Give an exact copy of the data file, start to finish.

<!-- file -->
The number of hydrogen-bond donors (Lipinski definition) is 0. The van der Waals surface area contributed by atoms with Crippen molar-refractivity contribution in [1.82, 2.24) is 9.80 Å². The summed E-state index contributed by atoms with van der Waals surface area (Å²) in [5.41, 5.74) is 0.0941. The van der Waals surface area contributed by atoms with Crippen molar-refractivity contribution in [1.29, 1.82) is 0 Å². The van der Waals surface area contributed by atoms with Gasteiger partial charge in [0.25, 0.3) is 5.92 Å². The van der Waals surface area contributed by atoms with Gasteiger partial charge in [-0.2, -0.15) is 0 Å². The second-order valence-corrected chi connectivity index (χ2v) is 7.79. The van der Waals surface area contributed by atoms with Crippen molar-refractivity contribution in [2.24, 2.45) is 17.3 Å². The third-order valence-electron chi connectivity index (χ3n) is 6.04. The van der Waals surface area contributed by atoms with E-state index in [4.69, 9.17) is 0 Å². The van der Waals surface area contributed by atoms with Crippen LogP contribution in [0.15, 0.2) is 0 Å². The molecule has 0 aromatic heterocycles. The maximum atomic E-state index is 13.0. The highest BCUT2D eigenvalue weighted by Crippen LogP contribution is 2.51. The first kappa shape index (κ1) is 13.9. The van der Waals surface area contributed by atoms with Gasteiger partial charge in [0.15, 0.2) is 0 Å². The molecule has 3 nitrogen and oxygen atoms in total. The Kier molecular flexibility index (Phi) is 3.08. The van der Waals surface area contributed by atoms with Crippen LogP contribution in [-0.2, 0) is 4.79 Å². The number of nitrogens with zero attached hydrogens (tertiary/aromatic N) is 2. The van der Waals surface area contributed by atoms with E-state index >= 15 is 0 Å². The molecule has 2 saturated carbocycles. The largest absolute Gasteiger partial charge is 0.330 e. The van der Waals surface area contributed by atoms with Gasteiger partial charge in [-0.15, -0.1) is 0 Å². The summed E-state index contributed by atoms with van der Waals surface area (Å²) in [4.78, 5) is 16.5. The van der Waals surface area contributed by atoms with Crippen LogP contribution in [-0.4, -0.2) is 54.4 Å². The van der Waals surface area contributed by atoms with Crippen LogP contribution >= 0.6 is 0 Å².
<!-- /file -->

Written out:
The number of hydrogen-bond donors (Lipinski definition) is 0. The van der Waals surface area contributed by atoms with Crippen molar-refractivity contribution in [1.82, 2.24) is 9.80 Å². The summed E-state index contributed by atoms with van der Waals surface area (Å²) in [5.41, 5.74) is 0.0941. The van der Waals surface area contributed by atoms with Crippen molar-refractivity contribution in [1.29, 1.82) is 0 Å². The van der Waals surface area contributed by atoms with Gasteiger partial charge in [0.25, 0.3) is 5.92 Å². The van der Waals surface area contributed by atoms with Gasteiger partial charge in [-0.2, -0.15) is 0 Å². The second-order valence-corrected chi connectivity index (χ2v) is 7.79. The van der Waals surface area contributed by atoms with Crippen molar-refractivity contribution in [2.24, 2.45) is 17.3 Å². The third-order valence-electron chi connectivity index (χ3n) is 6.04. The van der Waals surface area contributed by atoms with E-state index in [4.69, 9.17) is 0 Å². The van der Waals surface area contributed by atoms with Crippen LogP contribution in [0.15, 0.2) is 0 Å². The molecule has 0 aromatic heterocycles. The maximum atomic E-state index is 13.0. The highest BCUT2D eigenvalue weighted by Crippen LogP contribution is 2.51. The first kappa shape index (κ1) is 13.9. The van der Waals surface area contributed by atoms with Gasteiger partial charge in [0.15, 0.2) is 0 Å². The molecule has 3 nitrogen and oxygen atoms in total. The Kier molecular flexibility index (Phi) is 3.08. The van der Waals surface area contributed by atoms with Crippen LogP contribution in [-0.2, 0) is 4.79 Å². The number of nitrogens with zero attached hydrogens (tertiary/aromatic N) is 2. The van der Waals surface area contributed by atoms with E-state index >= 15 is 0 Å². The molecule has 2 saturated carbocycles. The largest absolute Gasteiger partial charge is 0.330 e. The van der Waals surface area contributed by atoms with Gasteiger partial charge in [-0.15, -0.1) is 0 Å². The summed E-state index contributed by atoms with van der Waals surface area (Å²) in [4.78, 5) is 16.5. The van der Waals surface area contributed by atoms with Crippen LogP contribution in [-0.4, -0.2) is 54.4 Å². The van der Waals surface area contributed by atoms with Crippen LogP contribution >= 0.6 is 0 Å².